Set up an account with a hosting company: Keep reading to learn more about hosting.
Install WordPress: It’s free and easy to install. It’s also easy to use — you won’t have to learn code.
Build your website: Use themes and plugins to make your blog look and function exactly how you want.
There is a cost of running your blog this way, and it’s determined by:
Your hosting plan
Any themes or plugins you purchase
For a totally free WordPress blog:
Use the free starter plan at WordPress.com
Start a simple but very limited blog
Why do I not recommend the ‘free’ approach?
WordPress.com has a free hosting plan that lets you set up a blog and run it through their platform.
This might seem like the obvious choice — who doesn’t want free and simple, right?
If you plan on building a business around your blog or doing anything beyond sharing with friends and family, you need more power and flexibility. WordPress.com will run ads on your blog and collect the money for YOUR traffic.
You shouldn’t have to do a deep dive on the technical aspects of servers and web-hosting. You just want your blog to work – and so do I. With that said, here’s why I recommend you use SiteGround when setting up your blog.
1) Well-trained customer support
SiteGround support is excellent — the reps know their stuff. If you’re setting up hosting for the first time, they can walk you through it.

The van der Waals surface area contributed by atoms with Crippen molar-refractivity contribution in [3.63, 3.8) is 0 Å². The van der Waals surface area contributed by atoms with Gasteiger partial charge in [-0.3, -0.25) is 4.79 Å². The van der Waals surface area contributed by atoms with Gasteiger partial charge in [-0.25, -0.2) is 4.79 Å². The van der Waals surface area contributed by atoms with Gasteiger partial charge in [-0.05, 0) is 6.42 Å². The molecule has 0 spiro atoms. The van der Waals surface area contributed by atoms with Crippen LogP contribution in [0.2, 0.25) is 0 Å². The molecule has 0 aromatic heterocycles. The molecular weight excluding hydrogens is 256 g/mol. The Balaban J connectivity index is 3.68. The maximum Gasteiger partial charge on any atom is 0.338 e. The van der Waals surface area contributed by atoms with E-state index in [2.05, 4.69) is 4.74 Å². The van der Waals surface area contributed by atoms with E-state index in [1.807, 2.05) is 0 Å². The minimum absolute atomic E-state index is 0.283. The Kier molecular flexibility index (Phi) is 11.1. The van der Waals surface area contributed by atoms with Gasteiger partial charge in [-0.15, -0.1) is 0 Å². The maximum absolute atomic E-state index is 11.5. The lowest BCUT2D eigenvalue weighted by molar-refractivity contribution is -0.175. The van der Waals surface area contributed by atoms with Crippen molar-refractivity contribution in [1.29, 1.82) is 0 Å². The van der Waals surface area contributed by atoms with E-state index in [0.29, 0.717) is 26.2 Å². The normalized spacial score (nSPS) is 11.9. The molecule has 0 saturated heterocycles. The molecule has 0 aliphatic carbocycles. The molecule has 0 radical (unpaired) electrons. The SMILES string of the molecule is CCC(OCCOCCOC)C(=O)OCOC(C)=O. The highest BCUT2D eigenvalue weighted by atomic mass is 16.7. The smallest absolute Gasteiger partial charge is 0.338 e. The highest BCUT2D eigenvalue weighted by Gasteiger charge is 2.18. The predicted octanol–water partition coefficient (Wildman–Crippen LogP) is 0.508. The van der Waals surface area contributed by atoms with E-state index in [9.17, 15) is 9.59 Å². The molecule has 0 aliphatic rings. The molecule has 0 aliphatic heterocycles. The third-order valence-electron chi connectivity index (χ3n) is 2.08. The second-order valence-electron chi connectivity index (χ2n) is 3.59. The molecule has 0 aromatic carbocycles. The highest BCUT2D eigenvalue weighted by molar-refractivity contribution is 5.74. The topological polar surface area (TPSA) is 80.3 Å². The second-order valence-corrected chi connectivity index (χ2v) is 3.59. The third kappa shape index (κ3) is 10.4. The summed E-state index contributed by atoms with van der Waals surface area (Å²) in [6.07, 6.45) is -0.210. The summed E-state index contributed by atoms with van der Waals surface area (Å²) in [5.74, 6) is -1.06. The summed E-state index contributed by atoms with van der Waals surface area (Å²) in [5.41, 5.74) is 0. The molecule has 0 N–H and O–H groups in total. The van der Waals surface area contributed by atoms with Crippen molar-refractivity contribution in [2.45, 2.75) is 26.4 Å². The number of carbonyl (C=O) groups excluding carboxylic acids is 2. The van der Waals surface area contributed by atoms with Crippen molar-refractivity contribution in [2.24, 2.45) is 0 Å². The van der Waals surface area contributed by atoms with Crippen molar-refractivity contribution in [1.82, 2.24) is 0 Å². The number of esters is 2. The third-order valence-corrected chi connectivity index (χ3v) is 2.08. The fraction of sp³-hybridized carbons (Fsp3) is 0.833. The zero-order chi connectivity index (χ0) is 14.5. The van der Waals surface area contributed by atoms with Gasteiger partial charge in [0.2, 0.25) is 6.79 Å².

When your blog is down (which almost never happens with SiteGround), their support is fast and easy to access. There are multiple ways to reach them, so you can choose which one you prefer: phone, email, and even live chat.
Fun Fact: They offer priority support with higher tier plans.
2) Top-notch servers (with 99.99% uptime)
SiteGround uses some of the best servers loaded with the best technology and architecture in the industry.
It also has the highest uptime rating of 99.99%. That means you can reasonably expect your website to be live 99.99% of the time.
So you can rest assured your blog and its data will remain secure and accessible to the internet at all times!
3) Ease of use
Customer support is helpful, but it’s even better when you don’t have to use it — an interface that’s easy to understand goes a long way.